Spatial factor analysis: a new tool for estimating joint species distributions and correlations in species range

James T. Thorson, Mark D. Scheuerell, Andrew O. Shelton, Kevin E. See, Hans J. Skaug, Kasper Kristensen

Research output: Contribution to journalJournal articleResearchpeer-review

905 Downloads (Pure)

Abstract

1. Predicting and explaining the distribution and density of species is one of the oldest concerns in ecology. Species distributions can be estimated using geostatistical methods, which estimate a latent spatial variable explaining observed variation in densities, but geostatistical methods may be imprecise for species with low densities or few observations. Additionally, simple geostatistical methods fail to account for correlations in distribution among species and generally estimate such cross-correlations as a post hoc exercise.
2. We therefore present spatial factor analysis (SFA), a spatial model for estimating a low-rank approximation to multivariate data, and use it to jointly estimate the distribution of multiple species simultaneously. We also derive an analytic estimate of cross-correlations among species from SFA parameters.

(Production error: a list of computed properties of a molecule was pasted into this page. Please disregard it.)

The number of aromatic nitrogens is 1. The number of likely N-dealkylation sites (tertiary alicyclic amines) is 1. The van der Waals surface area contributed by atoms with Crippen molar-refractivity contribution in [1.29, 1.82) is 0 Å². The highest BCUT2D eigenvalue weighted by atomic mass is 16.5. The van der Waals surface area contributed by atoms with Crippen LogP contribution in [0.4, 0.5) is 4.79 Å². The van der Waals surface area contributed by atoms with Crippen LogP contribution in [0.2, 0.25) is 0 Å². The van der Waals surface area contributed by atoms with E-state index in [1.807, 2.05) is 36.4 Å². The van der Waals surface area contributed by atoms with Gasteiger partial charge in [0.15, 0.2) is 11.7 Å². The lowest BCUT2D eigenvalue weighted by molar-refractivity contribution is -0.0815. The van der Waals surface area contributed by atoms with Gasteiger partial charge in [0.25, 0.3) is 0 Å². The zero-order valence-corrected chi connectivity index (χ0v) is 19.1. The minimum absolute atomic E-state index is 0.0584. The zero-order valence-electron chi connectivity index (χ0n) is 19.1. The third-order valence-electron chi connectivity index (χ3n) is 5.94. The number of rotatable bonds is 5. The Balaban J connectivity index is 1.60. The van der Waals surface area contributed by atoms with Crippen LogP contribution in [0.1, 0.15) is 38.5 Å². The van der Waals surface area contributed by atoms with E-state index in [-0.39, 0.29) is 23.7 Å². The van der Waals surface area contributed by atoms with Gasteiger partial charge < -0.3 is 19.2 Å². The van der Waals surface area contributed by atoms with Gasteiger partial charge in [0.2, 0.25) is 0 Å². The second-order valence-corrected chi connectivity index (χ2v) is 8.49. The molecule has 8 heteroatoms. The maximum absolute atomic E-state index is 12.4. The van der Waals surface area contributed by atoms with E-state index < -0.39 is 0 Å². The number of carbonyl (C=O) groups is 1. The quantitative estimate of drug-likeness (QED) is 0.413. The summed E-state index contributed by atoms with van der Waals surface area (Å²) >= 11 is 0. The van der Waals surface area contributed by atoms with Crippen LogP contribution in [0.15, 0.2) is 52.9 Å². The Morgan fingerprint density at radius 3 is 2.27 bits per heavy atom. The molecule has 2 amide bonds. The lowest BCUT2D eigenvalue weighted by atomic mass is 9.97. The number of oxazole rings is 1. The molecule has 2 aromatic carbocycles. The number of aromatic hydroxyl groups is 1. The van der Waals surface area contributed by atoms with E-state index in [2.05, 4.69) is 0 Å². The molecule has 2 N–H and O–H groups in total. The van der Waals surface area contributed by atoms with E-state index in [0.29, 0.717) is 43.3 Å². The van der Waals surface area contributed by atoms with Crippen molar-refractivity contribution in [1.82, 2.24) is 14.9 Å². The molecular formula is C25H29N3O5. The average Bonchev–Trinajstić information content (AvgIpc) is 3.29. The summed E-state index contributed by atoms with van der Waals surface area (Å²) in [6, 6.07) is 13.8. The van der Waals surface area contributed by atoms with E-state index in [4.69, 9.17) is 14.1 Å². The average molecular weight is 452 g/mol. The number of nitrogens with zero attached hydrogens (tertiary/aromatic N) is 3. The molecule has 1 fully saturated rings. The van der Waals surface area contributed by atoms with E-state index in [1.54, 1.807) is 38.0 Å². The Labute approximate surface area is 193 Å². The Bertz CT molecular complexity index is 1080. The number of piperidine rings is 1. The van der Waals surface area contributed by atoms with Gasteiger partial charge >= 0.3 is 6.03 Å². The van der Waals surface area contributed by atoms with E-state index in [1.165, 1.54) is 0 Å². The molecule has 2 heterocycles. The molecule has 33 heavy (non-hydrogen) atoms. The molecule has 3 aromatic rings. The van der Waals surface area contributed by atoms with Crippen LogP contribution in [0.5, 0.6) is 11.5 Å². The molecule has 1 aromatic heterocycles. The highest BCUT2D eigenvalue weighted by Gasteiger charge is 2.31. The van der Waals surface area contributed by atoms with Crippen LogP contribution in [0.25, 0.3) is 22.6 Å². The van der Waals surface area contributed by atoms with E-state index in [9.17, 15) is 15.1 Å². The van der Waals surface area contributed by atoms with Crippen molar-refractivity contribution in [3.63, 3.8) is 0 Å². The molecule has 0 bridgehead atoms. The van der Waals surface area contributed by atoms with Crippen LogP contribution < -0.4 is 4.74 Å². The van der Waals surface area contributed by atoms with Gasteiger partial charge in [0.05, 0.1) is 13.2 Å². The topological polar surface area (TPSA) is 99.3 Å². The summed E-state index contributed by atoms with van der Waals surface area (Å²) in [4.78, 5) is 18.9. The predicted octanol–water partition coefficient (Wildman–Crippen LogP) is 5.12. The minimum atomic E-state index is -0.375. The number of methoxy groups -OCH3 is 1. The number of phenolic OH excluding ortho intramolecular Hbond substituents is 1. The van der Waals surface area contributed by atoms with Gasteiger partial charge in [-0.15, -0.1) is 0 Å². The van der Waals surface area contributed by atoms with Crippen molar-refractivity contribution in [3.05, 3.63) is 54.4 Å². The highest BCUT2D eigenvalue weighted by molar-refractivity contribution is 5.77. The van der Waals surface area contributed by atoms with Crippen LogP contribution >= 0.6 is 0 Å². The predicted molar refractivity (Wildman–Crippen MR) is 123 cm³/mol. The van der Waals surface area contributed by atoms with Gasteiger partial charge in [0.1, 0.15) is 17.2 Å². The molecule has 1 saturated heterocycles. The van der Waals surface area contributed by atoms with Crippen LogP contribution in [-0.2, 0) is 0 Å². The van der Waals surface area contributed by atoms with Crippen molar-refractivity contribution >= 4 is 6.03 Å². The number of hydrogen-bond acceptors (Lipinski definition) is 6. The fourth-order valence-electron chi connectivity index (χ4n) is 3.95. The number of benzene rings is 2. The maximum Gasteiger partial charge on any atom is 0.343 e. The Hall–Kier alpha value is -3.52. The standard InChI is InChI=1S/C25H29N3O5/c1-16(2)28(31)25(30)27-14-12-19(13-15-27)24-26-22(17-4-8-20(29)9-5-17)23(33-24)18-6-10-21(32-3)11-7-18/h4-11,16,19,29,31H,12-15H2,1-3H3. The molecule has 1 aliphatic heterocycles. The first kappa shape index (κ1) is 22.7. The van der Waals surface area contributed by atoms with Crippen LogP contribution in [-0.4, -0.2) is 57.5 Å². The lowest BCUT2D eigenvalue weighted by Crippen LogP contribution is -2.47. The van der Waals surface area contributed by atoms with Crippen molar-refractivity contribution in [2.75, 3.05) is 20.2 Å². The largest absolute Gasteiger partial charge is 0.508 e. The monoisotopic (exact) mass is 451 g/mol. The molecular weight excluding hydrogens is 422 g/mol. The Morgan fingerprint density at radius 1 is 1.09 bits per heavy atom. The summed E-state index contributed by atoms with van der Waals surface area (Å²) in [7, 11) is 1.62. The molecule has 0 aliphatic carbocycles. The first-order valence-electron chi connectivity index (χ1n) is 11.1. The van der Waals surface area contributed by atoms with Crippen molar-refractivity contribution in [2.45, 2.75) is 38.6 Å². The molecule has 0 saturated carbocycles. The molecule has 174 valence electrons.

3. As a first example, we show that distributions for 10 bird species in the breeding bird survey in 2012 can be parsimoniously represented using only five spatial factors. As a second case study, we show that forward prediction of catches for 20 rockfishes (Sebastes spp.) off the U.S. West Coast is more accurate using SFA than analysing each species individually. Finally, we show that single-species models give a different picture of cross-correlations than joint estimation using SFA.
4. Spatial factor analysis complements a growing list of tools for jointly modelling the distribution of multiple species and provides a parsimonious summary of cross-correlation without requiring explicit declaration of habitat variables. We conclude by proposing future research that would model species cross-correlations using dissimilarity of species' traits, and the development of spatial dynamic factor analysis for a low-rank approximation to spatial time-series data.
Original languageEnglish
JournalMethods in Ecology and Evolution
Volume6
Issue number6
Pages (from-to)627-637
ISSN2041-210X
DOIs
Publication statusPublished - 2015

Keywords

  • ECOLOGY
  • DISTRIBUTION MODELS
  • HIERARCHICAL-MODELS
  • TIME-SERIES
  • COUNT DATA
  • COOCCURRENCE
  • ABUNDANCE
  • SELECTION
  • WORLD
  • factor analysis
  • Gaussian process
  • Gaussian random field
  • geostatistics
  • habitat envelope model
  • hierarchical model
  • joint species distribution models
  • mixed-effects model
  • spatial factor analysis

Cite this